Sixth Chords

Sixth chords are key to a lot of music, often used to connect sections and bring a feeling of hope to a song. We introduce the sixth note and show how it's used to build sixth chords.

Last updated on 14 Aug 2023

You'll gain the most from this article if you have a basic knowledge of major and minor chords, pop chord progressions, and chord inversions. If you aren't familiar with these concepts, take a look at our guides to Major/Minor Chords, Pop Chords, and Chord Inversions.

Sixth chords are key to a lot of music, often used to connect sections and bring a feeling of hope to a song. Here we introduce the sixth note and show how it's used to build sixth chords. We cover how sixth chords sound and where you can find them in some famous songs, before ending with a note on inversions.

How do you build a sixth chord?

A sixth chord is a major triad with the sixth note added. This is why you may also see it referred to as an "added sixth chord."

So what is the sixth note? There are seven notes in any scale, named for their position relative to the root note. We'll use a C-major scale as an example:

When building a sixth chord, we're interested in the sixth note in the scale: nine semitones above the root note, two semitones above the fifth.

How do you play sixth chords on piano?

For a major sixth chord, the starting point is a major triad. As always, it's made up of the root note, the major third, and the fifth. Here's a C-major triad:

To make a sixth chord, you simply add a sixth note. In our example, this turns the C-major triad into a C-major 6 (C6) chord, which sounds like this:

What do sixth chords sound like?

A sixth chord is easy on the ear, as the sixth note has no jarring dissonances in it (unlike seventh chords or augmented/diminished chords). That said, it still sounds a little "unfinished" compared to a major chord, so we still expect it to resolve.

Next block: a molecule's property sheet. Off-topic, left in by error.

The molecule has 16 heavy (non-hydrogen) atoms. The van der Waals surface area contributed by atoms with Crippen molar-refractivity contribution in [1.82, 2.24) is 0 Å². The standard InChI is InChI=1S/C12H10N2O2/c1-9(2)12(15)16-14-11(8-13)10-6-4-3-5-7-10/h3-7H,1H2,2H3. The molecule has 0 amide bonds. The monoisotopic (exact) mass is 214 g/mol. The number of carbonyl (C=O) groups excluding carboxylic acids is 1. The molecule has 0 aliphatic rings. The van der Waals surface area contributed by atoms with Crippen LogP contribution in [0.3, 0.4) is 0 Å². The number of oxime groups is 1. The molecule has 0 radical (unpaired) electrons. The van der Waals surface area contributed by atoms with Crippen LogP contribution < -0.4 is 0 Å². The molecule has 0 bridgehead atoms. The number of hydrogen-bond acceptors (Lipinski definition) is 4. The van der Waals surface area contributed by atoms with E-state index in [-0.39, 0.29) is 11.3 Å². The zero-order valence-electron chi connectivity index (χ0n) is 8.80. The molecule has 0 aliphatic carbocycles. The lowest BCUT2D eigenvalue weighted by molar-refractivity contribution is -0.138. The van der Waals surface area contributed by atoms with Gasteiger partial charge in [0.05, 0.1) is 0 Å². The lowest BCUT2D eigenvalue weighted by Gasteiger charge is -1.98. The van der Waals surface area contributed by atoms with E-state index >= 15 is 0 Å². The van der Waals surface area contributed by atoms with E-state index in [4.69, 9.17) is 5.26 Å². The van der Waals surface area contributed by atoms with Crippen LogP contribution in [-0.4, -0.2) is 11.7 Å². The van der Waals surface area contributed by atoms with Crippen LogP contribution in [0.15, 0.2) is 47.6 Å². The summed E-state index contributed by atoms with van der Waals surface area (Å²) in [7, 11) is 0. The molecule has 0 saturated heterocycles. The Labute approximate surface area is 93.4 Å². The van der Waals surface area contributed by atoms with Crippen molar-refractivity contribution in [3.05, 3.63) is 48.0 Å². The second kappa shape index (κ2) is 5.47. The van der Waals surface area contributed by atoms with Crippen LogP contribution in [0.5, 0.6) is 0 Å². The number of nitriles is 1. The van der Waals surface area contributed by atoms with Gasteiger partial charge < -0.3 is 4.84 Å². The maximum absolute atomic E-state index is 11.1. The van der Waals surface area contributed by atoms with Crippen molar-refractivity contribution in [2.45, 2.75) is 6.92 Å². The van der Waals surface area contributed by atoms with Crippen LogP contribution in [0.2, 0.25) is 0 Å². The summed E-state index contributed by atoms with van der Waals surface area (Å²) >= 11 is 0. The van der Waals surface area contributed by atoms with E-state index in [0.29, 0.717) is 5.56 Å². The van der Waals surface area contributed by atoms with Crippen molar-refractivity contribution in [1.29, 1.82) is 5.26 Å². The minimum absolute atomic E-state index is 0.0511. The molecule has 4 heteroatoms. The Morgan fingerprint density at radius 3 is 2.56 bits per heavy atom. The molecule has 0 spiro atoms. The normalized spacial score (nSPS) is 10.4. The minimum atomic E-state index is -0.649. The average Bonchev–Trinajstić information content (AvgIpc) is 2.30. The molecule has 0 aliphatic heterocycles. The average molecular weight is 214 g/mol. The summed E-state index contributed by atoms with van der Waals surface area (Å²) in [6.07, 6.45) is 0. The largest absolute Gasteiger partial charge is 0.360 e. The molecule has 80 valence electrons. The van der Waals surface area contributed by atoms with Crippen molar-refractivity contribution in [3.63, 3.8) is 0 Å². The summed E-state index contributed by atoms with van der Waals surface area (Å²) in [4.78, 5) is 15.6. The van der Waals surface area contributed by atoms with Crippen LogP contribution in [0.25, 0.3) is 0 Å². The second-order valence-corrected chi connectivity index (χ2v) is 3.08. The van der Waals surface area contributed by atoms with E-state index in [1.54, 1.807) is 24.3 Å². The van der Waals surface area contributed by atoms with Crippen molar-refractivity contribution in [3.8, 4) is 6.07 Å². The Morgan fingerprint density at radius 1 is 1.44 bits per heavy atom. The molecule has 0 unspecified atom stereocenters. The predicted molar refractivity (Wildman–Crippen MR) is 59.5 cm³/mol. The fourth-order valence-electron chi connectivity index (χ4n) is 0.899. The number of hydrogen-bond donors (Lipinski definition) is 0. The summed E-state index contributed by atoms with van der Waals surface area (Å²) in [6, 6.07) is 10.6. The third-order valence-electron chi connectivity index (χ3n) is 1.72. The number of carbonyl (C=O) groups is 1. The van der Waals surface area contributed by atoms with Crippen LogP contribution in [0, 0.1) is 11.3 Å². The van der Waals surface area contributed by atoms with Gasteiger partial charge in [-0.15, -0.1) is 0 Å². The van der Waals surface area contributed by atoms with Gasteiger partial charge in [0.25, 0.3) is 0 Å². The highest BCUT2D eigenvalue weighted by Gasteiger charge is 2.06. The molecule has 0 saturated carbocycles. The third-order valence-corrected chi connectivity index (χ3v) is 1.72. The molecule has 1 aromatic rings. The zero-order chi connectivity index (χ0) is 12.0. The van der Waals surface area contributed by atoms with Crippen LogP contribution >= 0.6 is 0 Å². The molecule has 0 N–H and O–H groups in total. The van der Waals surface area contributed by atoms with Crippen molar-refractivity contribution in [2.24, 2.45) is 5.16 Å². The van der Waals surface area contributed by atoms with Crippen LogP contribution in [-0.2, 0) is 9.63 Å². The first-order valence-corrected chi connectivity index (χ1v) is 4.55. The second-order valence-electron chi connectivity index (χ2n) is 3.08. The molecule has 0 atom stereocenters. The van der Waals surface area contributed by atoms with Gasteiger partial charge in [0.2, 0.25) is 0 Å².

What songs use sixth chords?

The Beatles – Let It Be

The Fab Four loved to hide complex chord structures underneath pop melodies and used a lot of sixth chords. In this flowing piano ballad, the sixth chord is used twice in each verse—toward the end of the progression, before it repeats the root chord. You can hear it on the word me in both "Mother Mary comes to me" and "standing right in front of me."

Elton John – Your Song

The same year, Sir Elton used a sixth chord in a similar way to the Beatles in his own timeless piano ballad. The difference is that he holds onto that hopeful feeling longer. Listen for it at the end of the chorus, after the heart-melting "I hope you don't mind that I put down in words." That moment of pause on words? That's a sixth chord.

Johann Strauss II – The Blue Danube

This bouncy Romantic-era classic used the sixth chord in an uplifting way, long before we even thought of chords as "progressions." It's the fourth chord, spread out across both hands. If you're looking at the sheet music or using the flowkey app, you'll find it in bar 14.

Inversions of a sixth chord

We cover inversions fully in this article, but the sixth chord has a particular quirk that earns it a special mention. If you aren't familiar with inversions, we'd recommend you take a look at the article, then come back here.

Let's look at the C major 6 (C6) chord in root position. The notes are C, E, G, A.

Now, let's look at an A minor 7 (Am7) chord (in root position). The notes are A, C, E, G.

The notes are the same, only in a different order. So it follows that by playing a different inversion of Am7 it will become a C6 chord, and vice versa.

For example, the first inversion of an Am7 chord (Am7/C) moves the A note an octave above and makes the lowest note a C. This means that the notes are C, E, G, A: the same as the C6 chord above.

The same goes the other way around. The third inversion of a C6 chord (C6/A) moves the first three notes an octave above and makes the lowest note an A. This means that the chord is played A, C, E, G: the same as the Am7 chord above.

There are plenty of examples like this where an inversion transforms one chord into another. Hopefully it goes to show that the technical term for a chord matters less than how you use it.

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